The old adage, "you are what you eat" takes on a different twist with insects. When arthropods came on the scene, the main new adaptation they had compared to supposed worm-like ancestors was jointed appendages, including the complex workings of the insect mouth. The same basic moveable pieces of machinery that make up the insect mouth have been modified in several key ways to allow the insects to specialize on certain food types. Consequently, if you see a certain type of damage on a leaf, for example, whole groups of insects are either implicated or exonerated. Specialization can also be a trap - if your exact food is not around, you go hungry!
- Identify the 4 major kinds of insect mouthparts and how they work.
- Learn about "niches" open or closed to insects because of mouthparts.
- Discuss ramifications of feeding habits to pest status and pest management.
- Paper plates
- Peanut butter
- Honey or jelly
- Straw cut in half
- Small soft drink cups with lids with slits for straws
- Long-necked wide-mouth bottle
- Soft rubber or plastic tubing (long enough to reach bottom of bottle)
Timeline: 20 minutes
1. Set out on table:
a. small cup with water with "to-go" lid
b. one long-necked bottle with a little water in bottom
c. 2 paper plates:
- one with honey, jelly or pudding on it;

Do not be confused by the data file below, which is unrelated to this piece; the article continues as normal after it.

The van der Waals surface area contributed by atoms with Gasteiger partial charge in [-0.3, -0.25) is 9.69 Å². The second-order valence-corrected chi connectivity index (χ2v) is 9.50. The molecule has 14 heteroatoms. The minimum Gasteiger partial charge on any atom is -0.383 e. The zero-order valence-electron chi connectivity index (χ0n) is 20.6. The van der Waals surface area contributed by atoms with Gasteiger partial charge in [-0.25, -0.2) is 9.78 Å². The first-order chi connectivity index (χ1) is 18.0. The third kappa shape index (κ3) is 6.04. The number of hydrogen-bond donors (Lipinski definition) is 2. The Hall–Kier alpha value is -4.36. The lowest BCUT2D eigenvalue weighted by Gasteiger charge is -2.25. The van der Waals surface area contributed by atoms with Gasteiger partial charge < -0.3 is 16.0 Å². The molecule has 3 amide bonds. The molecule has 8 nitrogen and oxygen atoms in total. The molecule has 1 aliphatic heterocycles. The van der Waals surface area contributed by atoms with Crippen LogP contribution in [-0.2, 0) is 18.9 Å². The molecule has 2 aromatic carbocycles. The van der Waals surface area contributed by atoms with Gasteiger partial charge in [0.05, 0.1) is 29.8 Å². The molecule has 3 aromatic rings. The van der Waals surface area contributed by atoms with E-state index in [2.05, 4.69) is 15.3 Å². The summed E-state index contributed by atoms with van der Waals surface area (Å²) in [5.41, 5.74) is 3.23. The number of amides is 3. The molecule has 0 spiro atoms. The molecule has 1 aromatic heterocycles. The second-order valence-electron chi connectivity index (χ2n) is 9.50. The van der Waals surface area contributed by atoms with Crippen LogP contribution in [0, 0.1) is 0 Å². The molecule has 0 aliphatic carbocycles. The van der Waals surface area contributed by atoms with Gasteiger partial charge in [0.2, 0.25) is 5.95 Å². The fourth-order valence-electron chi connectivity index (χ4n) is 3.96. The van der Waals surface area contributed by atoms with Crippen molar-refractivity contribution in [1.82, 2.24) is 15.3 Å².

- one with peanut butter holding a cracker up on edge
2. Get 4 volunteers to form the insect team
3. Instruct each person to put their hands behind their backs and assign each an insect type and the associated mouthpart, e.g.
Tobacco hornworm caterpillar - (chewing) Allowed only to use teeth.
Squash bug - (piercing/sucking) Allowed only to use straw.
Housefly - (sponging/lapping)Allowed only to use tongue.
Butterfly - (siphoning) Allowed only to use tube.
4. Instruct the team to go after the kind of food they can eat on the table in front of them.
5. Ask them questions to promote concepts:
(Housefly! Can you eat leaves? Caterpillar! Can you drink water from the cup?)
Data collection: None
Significance of different feeding equipment: Allow different insects to specialize on different parts of the same resource. Example: One flowering bush may have butterflies sipohoning nectar, aphids piercing the veins of leaves to suck sugars, ants feeding on the aphid honeydew, a leaf miner fly larvae tunneling in the leaf tissue, a Japanese beetle chewing the whole leaf, a stem borer beetle larva inside the stem, and root feeding fly maggots chewing on tender root tissues. Ask students to name insects they know and try to figure out what kind of mouthparts they have.
Ramification to pest status and IPM: Many. One example is, using an insecticide that acts as a stomach poison will not harm a sucking insect. Know the pest, what the damage looks like and act accordingly. Some piercing insects are vectors of disease - damage is due to spread of viruses.